In September 2013, Tokyo Electric announced that it planned to drill freeze wells at three feet intervals to create an ‘ice wall’ nearly a mile long at the Unit 2 and Unit 3 reactors, where an estimated 11,000 tons of contaminated wastewater is believed to have collected, in an attempt to stem contaminated water from flowing into the Pacific Ocean.
At the time experts were not confident that the ice wall plan would be successful, and in fact were concerned that even if the ice wall was constructed it would only drive the wastewater even deeper underground, but TEPCO pushed forward with the $320 million project anyway.
In April, workers had completed constructing the equipment for the ice wall and began pumping calcium chloride cooled to -22 Fahrenheit into the wells near the Unit 2 reactor.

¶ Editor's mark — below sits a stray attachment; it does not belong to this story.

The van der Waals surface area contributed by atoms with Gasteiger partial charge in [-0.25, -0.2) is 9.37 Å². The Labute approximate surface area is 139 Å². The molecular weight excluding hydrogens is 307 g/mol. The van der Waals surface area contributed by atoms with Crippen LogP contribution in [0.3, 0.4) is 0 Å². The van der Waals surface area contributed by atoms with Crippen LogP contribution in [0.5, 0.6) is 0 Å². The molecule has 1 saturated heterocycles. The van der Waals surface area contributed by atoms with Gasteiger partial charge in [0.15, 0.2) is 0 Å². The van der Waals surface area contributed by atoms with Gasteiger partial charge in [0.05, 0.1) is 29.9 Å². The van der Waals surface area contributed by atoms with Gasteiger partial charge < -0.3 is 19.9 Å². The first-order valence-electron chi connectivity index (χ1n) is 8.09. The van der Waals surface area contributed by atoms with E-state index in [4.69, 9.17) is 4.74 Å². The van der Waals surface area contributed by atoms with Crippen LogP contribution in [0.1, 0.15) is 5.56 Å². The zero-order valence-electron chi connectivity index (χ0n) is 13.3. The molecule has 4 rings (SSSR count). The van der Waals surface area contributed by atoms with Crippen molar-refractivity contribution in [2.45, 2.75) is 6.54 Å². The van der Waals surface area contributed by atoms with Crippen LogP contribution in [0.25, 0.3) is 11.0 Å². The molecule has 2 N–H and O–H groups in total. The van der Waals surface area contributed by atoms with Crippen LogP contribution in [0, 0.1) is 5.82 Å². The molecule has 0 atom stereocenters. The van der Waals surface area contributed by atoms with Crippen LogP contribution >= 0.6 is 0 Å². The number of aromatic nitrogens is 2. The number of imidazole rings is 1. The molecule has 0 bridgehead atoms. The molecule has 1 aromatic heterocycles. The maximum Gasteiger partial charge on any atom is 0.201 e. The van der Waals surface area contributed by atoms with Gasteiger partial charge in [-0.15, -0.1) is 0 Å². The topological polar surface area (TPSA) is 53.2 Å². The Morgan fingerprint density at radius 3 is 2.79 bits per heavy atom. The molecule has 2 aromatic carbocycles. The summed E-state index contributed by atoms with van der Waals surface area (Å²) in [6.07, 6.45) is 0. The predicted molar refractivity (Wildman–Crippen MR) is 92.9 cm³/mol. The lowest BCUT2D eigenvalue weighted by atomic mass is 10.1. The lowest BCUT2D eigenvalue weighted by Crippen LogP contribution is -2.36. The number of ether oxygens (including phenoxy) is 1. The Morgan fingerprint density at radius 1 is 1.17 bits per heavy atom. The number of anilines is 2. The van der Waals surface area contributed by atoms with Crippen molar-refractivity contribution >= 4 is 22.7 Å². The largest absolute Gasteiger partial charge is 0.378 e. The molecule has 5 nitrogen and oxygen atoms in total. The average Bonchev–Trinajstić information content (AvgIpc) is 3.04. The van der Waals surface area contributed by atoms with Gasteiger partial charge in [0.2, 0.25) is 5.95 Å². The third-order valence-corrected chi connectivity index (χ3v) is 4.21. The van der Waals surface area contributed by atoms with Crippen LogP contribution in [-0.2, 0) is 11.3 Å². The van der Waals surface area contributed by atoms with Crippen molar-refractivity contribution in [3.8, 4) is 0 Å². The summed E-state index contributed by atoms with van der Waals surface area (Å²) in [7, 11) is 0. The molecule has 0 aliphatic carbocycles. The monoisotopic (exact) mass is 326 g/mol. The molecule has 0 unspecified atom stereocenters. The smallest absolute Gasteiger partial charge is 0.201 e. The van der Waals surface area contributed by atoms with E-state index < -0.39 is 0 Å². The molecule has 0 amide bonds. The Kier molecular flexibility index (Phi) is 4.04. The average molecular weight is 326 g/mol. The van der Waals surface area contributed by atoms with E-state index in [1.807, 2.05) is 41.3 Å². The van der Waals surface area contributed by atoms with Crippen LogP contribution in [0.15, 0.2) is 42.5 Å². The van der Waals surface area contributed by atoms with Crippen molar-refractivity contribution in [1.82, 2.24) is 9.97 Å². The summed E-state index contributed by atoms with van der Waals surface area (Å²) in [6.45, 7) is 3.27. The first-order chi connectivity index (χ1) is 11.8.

TEPCO officials announced today that they have found that the ice wall plans are not progressing according to plan.
“We have yet to form the ice stopper because we can’t make the temperature low enough to freeze water,” a TEPCO spokesman said.
The officials say that the operations are being hindered by debris and objects in the tunnels and the continual spread of wastewater through the site. They believe that the operation may be salvaged if they can control the underground water currents and add more wells to increase the amount of coolant that is injected.